about the crime, or deterred people from committing the crime.                
 MS. KNUTH explained as a misdemeanor, the offense was treated                 
 seriously by the court, and she described the feeling about the               
 offense and what the district court wanted to do about sending a              
 message.  She didn't think there would be such an impact in                   
 superior court, but would just be considered one of the least                 
 serious felonies, and she hoped the message wasn't conveyed to                
 offenders that what they did was somehow acceptable, because as a             
 felony offense, it wasn't capturing much attention.  Again, MS.               
 KNUTH conveyed her respect for the purposes for the legislation,              
 but she was not sure it would achieve its goal.                               
 SENATOR DONLEY asked it there had been any multiple prosecution of            
 persons accuse a second time for this same offense, and MS. KNUTH             
 referred to their fiscal note to report there weren't many of these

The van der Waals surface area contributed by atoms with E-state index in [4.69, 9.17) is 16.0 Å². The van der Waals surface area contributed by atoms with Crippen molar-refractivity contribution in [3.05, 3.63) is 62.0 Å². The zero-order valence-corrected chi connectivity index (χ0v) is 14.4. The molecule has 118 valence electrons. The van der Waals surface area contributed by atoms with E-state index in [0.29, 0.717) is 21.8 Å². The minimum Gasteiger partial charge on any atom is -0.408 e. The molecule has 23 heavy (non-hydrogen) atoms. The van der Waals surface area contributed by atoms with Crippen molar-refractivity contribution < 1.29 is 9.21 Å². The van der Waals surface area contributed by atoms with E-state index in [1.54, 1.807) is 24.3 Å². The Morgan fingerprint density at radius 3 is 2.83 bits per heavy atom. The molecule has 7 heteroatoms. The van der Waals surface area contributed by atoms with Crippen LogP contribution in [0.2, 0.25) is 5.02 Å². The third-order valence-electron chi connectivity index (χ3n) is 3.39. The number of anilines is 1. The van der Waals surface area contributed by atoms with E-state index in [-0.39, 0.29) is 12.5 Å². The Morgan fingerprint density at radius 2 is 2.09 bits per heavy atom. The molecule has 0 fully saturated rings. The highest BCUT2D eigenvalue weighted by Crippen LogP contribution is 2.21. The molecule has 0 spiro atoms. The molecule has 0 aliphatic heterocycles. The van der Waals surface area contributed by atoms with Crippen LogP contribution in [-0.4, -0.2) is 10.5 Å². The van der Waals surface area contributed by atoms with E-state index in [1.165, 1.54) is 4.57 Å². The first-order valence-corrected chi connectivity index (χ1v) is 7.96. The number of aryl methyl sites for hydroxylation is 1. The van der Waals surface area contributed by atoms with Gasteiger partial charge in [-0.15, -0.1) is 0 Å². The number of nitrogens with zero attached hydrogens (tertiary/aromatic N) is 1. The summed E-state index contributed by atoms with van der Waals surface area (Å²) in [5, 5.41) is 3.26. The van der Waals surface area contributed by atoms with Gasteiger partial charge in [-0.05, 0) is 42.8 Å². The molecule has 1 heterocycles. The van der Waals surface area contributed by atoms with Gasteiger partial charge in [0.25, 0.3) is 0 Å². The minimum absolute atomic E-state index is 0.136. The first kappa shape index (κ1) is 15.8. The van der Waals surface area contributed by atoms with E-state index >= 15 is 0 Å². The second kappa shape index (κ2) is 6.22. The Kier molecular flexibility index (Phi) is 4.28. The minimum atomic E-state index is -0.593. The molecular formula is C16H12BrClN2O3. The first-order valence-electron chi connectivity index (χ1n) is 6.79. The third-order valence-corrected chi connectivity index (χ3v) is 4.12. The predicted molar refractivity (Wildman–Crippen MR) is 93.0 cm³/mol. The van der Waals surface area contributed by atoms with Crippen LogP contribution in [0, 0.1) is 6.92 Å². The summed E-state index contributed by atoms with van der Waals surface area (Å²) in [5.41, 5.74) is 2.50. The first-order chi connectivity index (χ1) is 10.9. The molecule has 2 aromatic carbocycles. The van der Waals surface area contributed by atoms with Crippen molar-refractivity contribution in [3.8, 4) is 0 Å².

second time offenses.                                                         
 Number 191                                                                    
 SENATOR DONLEY asked if there were any examples that would show               
 whether or not judges were giving out jail sentences for second               
 time misdemeanor offenses.  He surmised they weren't, and asked for           
 any case specifics.                                                           
 MS. KNUTH said it was largely suspended jail time.                            
 SENATOR TAYLOR did think there were serious ramifications; however,           
 if licensed premises were found to be the persons selling.                    
 MS. KNUTH said he was correct and explained there were a number of            
 consequences, beginning with putting their license in jeopardy.               
 She also explained some fringe liability civil consequences that              
 have some economic bite there, and she noted that retail clerks,              
 cocktail waiters, and waitresses usually face the loss of their               
 job.  This is in addition to the criminal liability.                          
 SENATOR TAYLOR said that CHAR and the bar owners were supportive of